About the book: England, 1857
The British aristocracy is an inflexible judge. And for Amala, a lovely young Indian woman, that judgment is most keenly felt. Raised from a child by the wealthy Hepworth family following the murder of her parents, Amala grew up alongside the Hepworth's own daughter, Katarina, and was loved as both sister and daughter. The family is part of the charmed circle of the upper class, but Amala's place in society is tenuous. As an Indian woman, her life is marked by a sense of otherness and voices of prejudice. So when she embarks upon a sweet acquaintance with Henry Breckenridge, a white Englishman, Amala is both elated and terrified. She knows first-hand the opposition that an interracial couple would face, and courtship with Henry could destroy his standing in society.
Determined to spare the reputations of both Henry and her sister Katarina, Amala flees England with the hope that an extended trip will allow her time to heal her broken heart. But she never imagined the repercussions of that decision, and the heartbreak awaiting her. For when she returns to England, she finds those she holds dear facing unparalleled devastation. And now it is her love that holds the key to healing a broken family ...
My review: I enjoyed reading this novel. I have never really thought about it before, but it makes sense that there would have been prejudice against people that didn't look the same in places other than here in America. And it made tons of sense to me that there was especially against the people of India in England during this time period.
I loved Amala in this one. She's a young Indian woman trying to live in the harsh, judgmental climate of England. She's always been a bit of an outcast (I was shocked by the way she was treated by the preacher of their church) and knows that she will never be able to marry and have the "ideal" British life for her family, especially her children. I liked the way she was practical about things, but at some points she almost seems like a bit of a martyr about it. I did love how unselfish she is, she goes away for awhile so that her sister can meet someone that she will be able to marry.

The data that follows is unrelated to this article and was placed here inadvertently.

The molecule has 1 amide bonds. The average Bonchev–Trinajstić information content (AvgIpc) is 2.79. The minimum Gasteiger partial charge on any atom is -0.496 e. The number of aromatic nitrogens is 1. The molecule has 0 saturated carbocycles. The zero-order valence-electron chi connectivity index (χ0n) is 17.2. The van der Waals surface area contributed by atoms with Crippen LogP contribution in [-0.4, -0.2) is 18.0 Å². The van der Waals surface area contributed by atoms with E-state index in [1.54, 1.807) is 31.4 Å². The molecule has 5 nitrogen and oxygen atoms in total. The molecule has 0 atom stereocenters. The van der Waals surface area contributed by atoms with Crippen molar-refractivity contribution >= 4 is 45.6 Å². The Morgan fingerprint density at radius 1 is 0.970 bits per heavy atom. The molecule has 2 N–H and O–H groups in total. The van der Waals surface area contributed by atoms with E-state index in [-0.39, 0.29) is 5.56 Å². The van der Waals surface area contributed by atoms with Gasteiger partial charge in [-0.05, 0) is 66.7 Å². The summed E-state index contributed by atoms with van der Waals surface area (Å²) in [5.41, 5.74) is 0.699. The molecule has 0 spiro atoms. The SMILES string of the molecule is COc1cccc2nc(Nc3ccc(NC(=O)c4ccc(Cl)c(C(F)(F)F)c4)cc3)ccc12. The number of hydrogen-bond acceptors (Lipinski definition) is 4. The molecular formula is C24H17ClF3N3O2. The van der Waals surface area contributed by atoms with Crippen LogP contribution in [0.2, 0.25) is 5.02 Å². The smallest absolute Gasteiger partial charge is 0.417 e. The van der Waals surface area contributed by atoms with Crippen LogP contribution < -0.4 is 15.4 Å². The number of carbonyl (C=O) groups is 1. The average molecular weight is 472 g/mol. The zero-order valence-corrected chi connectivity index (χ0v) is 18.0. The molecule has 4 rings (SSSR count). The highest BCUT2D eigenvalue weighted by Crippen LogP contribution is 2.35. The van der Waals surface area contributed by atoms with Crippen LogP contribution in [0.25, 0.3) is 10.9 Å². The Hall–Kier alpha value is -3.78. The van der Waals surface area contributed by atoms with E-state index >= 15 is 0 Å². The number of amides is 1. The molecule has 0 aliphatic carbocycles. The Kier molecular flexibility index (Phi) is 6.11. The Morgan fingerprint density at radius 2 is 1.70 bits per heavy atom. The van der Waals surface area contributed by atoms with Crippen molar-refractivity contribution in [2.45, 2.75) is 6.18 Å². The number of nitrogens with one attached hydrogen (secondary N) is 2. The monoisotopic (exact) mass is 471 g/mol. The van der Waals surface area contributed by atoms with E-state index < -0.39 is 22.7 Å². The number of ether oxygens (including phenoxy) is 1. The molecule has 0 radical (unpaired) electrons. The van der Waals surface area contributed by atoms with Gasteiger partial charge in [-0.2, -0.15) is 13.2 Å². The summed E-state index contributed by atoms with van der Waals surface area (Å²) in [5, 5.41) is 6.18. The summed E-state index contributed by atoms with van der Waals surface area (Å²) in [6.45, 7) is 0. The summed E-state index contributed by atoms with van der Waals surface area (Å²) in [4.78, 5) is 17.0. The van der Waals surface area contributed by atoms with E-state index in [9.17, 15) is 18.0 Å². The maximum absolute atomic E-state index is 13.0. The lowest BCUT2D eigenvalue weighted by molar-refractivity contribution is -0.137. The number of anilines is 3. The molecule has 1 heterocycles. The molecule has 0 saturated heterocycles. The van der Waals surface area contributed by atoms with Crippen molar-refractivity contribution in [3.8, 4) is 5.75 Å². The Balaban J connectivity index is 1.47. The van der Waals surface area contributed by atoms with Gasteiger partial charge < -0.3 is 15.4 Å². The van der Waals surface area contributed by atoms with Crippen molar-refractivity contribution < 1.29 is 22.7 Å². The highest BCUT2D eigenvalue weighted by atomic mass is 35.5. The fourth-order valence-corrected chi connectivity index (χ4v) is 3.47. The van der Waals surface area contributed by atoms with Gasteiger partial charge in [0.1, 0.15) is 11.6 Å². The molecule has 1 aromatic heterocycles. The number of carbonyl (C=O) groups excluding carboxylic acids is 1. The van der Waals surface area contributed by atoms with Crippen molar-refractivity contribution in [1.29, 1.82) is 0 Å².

I really liked her whole family dynamics. Amala lives in England with her "Mother" and "Father", Oliver and Viola and her "sister" Katarina. I loved the way that this family cares for each other and don't really care what others think of their family, even to the point that those who don't approve know that they are not going to be welcome in their home. I loved the way that Amala has a confident in one of the servants, Everett, and the way he cares for her almost like a father as well. There are an awful lot of great characters in this one!
I loved the way that she meets Henry at a ball. It's one of those affairs where Amala knows she's going to be spending almost the whole time sitting on the sidelines watching someone else dance. Henry has just returned from India himself, and he is thrilled to get to talk to her. I loved the way that he dances with her and then follows her around trying to get to know her and talk to her all about what he experienced in India. And then he goes to her home to talk to her whole family about it.
I thought that the characters were really well done and interesting. I really would have liked to have known what Katarina thought both about India and about Amala's eventual romance.
I loved the whole plot and feel of this one. I liked the way that Amala and Henry have this secret romance, but all of her hang ups about marriage and the English way of thinking really doom it from the very start. I thought that the ups and downs to the ending were really well written and interesting. And the ending itself...was a satisfying conclusion to the book.
This is a great book, I enjoyed reading it!
I was sent a copy of this book in exchange for an honest review.
About the author: Anita Stansfield began writing at the age of sixteen, and her first novel was published sixteen years later. Her novels range from historical to contemporary and cover a wide gamut of social and emotional issues that explore the human experience through memorable characters and unpredictable plots. She has received many awards, including a special award for pioneering new ground in LDS fiction, and the Lifetime Achievement Award from the Whitney Academy for LDS Literature. Anita is the mother of five, and has two adorable grandsons. Her husband, Vince, is her greatest hero.
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Labels: anita stansfield, Clean Romance, Covenant Communications